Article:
The doctoral program in Industrial/Organizational psychology provides a broad training in both Industrial and Organizational topics, while fostering integration with psychology in general. Likewise, the program follows the scientist/practitioner model that is the hallmark of the discipline. Our goal is to prepare the student for both academic and applied positions, but the program emphasizes the training of scholars, with particular prominence given to research. Both independent and collaborative research projects with faculty members are required.
To these ends, students are expected to complete courses in statistics, research methods, and basic and advanced seminars in I/O and other areas of psychology. These psychology and I/O courses provide substantial training in the psychology of human resource management (i.e., personnel) and organizational behavior. A supervised practicum is encouraged after students complete their comprehensive exams.
Students may pursue personal interests through seminars, other courses in the Department of Psychology, and courses elsewhere in the university, including the College of Business. Students may also specialize in applied quantitative psychology. A master's thesis and doctoral dissertation, both substantive research projects, are required. The master's degree is not intended to be a terminal degree but only a step toward the Ph.D. degree. We do not usually accept students who have a master's degree in I/O or related disciplines from another university, although exceptions may be made on a case-by-case basis. It is anticipated that students will complete the Ph. D. program in four to six years.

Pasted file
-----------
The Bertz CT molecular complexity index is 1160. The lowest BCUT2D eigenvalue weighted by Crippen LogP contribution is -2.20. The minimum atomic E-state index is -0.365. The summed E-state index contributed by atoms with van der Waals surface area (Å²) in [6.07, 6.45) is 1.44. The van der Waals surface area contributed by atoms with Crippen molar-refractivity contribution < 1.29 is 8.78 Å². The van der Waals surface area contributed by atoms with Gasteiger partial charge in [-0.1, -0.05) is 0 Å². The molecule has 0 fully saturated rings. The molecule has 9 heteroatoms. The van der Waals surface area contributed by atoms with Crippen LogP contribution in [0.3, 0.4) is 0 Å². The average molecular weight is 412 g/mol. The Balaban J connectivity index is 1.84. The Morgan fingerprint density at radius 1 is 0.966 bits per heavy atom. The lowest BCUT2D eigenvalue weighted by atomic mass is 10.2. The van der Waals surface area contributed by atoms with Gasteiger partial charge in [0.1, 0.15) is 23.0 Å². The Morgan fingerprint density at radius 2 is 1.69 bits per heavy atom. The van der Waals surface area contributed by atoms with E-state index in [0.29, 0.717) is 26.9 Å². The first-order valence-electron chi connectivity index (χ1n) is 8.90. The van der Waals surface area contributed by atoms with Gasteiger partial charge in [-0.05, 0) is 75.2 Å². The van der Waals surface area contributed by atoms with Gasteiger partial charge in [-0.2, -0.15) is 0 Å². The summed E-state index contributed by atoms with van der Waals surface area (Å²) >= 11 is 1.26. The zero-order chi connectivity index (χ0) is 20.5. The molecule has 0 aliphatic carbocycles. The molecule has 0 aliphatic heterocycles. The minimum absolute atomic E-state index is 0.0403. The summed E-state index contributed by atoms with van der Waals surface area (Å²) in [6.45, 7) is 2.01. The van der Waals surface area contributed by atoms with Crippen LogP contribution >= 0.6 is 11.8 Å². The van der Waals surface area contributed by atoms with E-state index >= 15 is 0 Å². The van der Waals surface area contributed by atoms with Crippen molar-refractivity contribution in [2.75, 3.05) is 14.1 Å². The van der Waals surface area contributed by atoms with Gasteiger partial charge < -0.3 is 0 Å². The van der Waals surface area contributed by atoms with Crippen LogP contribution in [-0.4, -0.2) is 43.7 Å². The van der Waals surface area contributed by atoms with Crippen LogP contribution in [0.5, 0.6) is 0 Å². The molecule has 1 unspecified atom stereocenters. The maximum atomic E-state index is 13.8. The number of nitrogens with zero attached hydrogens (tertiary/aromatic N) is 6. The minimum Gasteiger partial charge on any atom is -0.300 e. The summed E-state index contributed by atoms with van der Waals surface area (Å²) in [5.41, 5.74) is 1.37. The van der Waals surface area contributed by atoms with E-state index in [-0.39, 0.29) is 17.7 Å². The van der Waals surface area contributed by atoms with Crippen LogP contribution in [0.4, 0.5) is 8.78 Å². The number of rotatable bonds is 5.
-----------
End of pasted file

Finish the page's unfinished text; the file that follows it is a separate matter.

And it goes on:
For additional information on our I/O program, please visit our website:
- Rodger W. Griffeth, Ph.D. University of South Carolina (1981),
Professor and Byham Chair of Industrial/Organizational Psychology - Research interests include organizational turnover and human resource systems.
- Jeffrey B. Vancouver, Ph.D., Michigan State University (1989),
Professor - Current research involves developing and testing computational models of human/environment interactions, focusing on the role of goals and feedback in motivation and learning.